It must be one of the most anticipated bikes ever, but the all new Yamaha Tenere 700 is finally here and, in Europe at least, in the dealerships. But has the bike been worth it – have Yamaha pulled a rabbit from the hat and produced the bike everyone wanted?

Ride Expeditions set out on the next incarnation of the iconic model, taking on roads and trails to get a feel of the 2019 Tenere. And spoiler alert – it’s absolutely fantastic and we love it!




With the details all down and listed, it’s time to review how the Honda actually rides. As mentioned, we headed to Devon to ride the 2016 model, although in fairness we’ve ridden previous incarnations of the CRF250X in South Wales on numerous occasions at the former home of the Dave Thorpe Centre. Honda may release a raft of new versions of their bikes each year, but in reality the 250 Enduro bike has been much the same for the last five or so years. Having hit a winning formula, they’ve kept the tweaks to the minimum.

Sat on the bike, there’s a familiar and quality feel about the cockpit. The ones we are riding are the basic X models rather than the road legal versions. There’s lights and a tiny number plate, but little else to worry about. Although the Honda may not be the most exciting bike in the paddock, the sheer quality of everything from the bolts to the welding shines through, And the residuals on all of their bikes show testament to this.

A bit of choke and a quick jab of the magic button fires up the motor, but as the bike is running the stock end can – roughly the size of a fire extinguisher and much the same weight – the sound is not exactly raucous. Think of a cat purring loudly – that’s about the sound levels we’re talking – friendly to the environment but maybe lacking the visceral roar of a full-on MX pipe.

The clutch, although fine from the off, is maybe a tad prove to fade over time. And with that old school cable, will need a bit of adjustment on a long run, so our advice is to stay on the pipe and off the clutch!  The gearbox makes up for the limitations of the clutch with super-smooth changes and a user-friendly selection of gears to cope with all eventualities. Having a five-speed box means the gears are wider and have a bigger range, so the tap dancing of a six-speeder is simply not there.

Stepping off a full-on two-stroke enduro bike onto the CRF  – as we had – takes a bit of a mind reset. The little Honda’s power delivery and quiet low-down torque requires an entirely different riding style, and if you are not careful, lulls you into a much more relaxed approach to off-roading. Don’t get us wrong, you can get a hustle going on this bike, it just requires a bit more thought and planning to keep it on the boil if you are trying to make swift progress.

The problem may be the lack of top end punch in stock trim, a problem that could no doubt be alleviated by ditching the standard can and replacing with something a bit less restrictive. Yet, as a trail machine, top-end punch is not exactly an essential, compared to impeccable handling, reliability and fuel economy. And it’s here that the Honda CRF250X plays its aces in all three departments.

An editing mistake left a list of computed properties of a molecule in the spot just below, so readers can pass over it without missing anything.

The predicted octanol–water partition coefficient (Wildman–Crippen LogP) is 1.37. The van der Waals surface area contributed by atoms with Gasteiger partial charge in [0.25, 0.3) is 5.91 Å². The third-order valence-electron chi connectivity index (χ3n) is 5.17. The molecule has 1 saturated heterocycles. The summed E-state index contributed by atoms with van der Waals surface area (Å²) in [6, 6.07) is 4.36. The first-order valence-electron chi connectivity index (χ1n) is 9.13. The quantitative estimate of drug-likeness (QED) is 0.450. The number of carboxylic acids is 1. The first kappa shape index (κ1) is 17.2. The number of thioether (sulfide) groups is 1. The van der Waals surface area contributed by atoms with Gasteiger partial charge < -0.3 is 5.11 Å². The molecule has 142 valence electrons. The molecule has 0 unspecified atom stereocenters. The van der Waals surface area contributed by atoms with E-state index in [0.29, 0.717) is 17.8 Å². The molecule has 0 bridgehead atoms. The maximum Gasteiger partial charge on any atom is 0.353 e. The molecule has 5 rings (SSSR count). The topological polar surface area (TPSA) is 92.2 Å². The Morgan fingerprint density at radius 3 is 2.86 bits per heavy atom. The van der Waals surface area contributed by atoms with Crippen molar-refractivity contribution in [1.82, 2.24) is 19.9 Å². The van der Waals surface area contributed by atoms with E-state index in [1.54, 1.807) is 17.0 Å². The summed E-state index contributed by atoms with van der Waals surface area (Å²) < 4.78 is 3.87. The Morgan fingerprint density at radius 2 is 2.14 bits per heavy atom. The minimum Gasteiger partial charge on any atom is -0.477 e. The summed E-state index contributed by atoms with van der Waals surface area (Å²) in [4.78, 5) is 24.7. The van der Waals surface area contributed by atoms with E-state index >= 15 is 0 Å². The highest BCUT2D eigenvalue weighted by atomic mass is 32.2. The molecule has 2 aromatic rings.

The Showa suspension is wonderfully compliant for trail speeds, soaking up anything we could throw at it, even without bothering to fine-tune the clickers for our weight, riding style and the terrain. Yes – like the power, you could see that it might be a bit too soft for race speeds, but who buys a CRF250X to race? And if you do, then stiffening up the springers isn’t exactly ‘splitting-the-atom-difficult’.

Steering geometry on the Honda make changes in direction precise, but the bike’s weight tends to make it a tad lazier than the equivalent motocross model. Dropping the forks through the yokes would quicken the turning a tad if you are going to be doing really tricky and tight trails, but can’t fight those slightly porky dimensions. It’s a small gripe really and most owners will probably never notice a problem, let alone go looking for a solution!

Onto the brakes and again we had zero complaints. The tracks we were on had lots of steep downhills and cross cambers to cope with and the Nissin calipers offer precise and progressive action with plenty of feel and power – just what you want really.

The bike we rode has a trials rear tyre, a requirement from the landowner to reduce surface damage in the forest.  We run a trials hybrid hoop in the UK anyway, so this was neither a problem or a hindrance. Trial tyres have incredible grip on rocky surfaces and as the terrain was littered with rocks, then the tyres performed well. Had the day been more British – as in wet – then the bike might have suffered in the muddy bits, but this would hardly be Honda’s fault!

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So what else is there to say? The riding position is both neutral & comfortable and the seat is more comfortable than anything that comes out of Austria. The foot pegs – well ,they are stock Honda and as such are narrow and rather unsatisfactory – same as usual then…


The Honda gets top marks here – great riding position, comfortable seat, good bars – the whole nine yards.


Do you really need to ask? Honda build quality is legendary and the CRF comes through with everything you’d expect. A caveat here: the RL version has non-Honda parts and these lack the usual quality.


Given that this bike could easily outlive you, the Honda bosses this category with a full five marks – it’s cheap enough to start with at just under £6000 on the road and will deliver years of hassle free riding.